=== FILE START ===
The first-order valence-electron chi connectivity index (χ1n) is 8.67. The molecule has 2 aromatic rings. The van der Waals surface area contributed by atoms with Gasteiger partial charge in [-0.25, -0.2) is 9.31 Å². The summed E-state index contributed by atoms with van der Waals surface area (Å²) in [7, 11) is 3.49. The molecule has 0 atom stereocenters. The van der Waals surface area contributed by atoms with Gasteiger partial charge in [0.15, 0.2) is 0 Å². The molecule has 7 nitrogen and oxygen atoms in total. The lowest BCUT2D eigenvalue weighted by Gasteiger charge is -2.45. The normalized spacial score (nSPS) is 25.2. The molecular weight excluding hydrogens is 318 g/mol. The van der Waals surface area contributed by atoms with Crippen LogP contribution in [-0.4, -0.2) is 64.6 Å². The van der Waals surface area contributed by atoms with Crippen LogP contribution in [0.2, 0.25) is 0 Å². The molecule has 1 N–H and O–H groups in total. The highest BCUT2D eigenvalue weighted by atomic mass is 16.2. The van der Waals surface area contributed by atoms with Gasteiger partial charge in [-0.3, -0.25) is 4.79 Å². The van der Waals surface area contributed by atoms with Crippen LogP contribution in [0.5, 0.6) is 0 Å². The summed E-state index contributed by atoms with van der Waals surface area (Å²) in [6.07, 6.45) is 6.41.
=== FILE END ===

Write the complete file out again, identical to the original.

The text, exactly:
The first-order valence-electron chi connectivity index (χ1n) is 8.67. The molecule has 2 aromatic rings. The van der Waals surface area contributed by atoms with Gasteiger partial charge in [-0.25, -0.2) is 9.31 Å². The summed E-state index contributed by atoms with van der Waals surface area (Å²) in [7, 11) is 3.49. The molecule has 0 atom stereocenters. The van der Waals surface area contributed by atoms with Gasteiger partial charge in [0.15, 0.2) is 0 Å². The molecule has 7 nitrogen and oxygen atoms in total. The lowest BCUT2D eigenvalue weighted by Gasteiger charge is -2.45. The normalized spacial score (nSPS) is 25.2. The molecular weight excluding hydrogens is 318 g/mol. The van der Waals surface area contributed by atoms with Crippen LogP contribution in [-0.4, -0.2) is 64.6 Å². The van der Waals surface area contributed by atoms with Crippen LogP contribution in [0.2, 0.25) is 0 Å². The molecule has 1 N–H and O–H groups in total. The highest BCUT2D eigenvalue weighted by atomic mass is 16.2. The van der Waals surface area contributed by atoms with Gasteiger partial charge in [-0.3, -0.25) is 4.79 Å². The van der Waals surface area contributed by atoms with Crippen LogP contribution in [0.5, 0.6) is 0 Å². The summed E-state index contributed by atoms with van der Waals surface area (Å²) in [6.07, 6.45) is 6.41.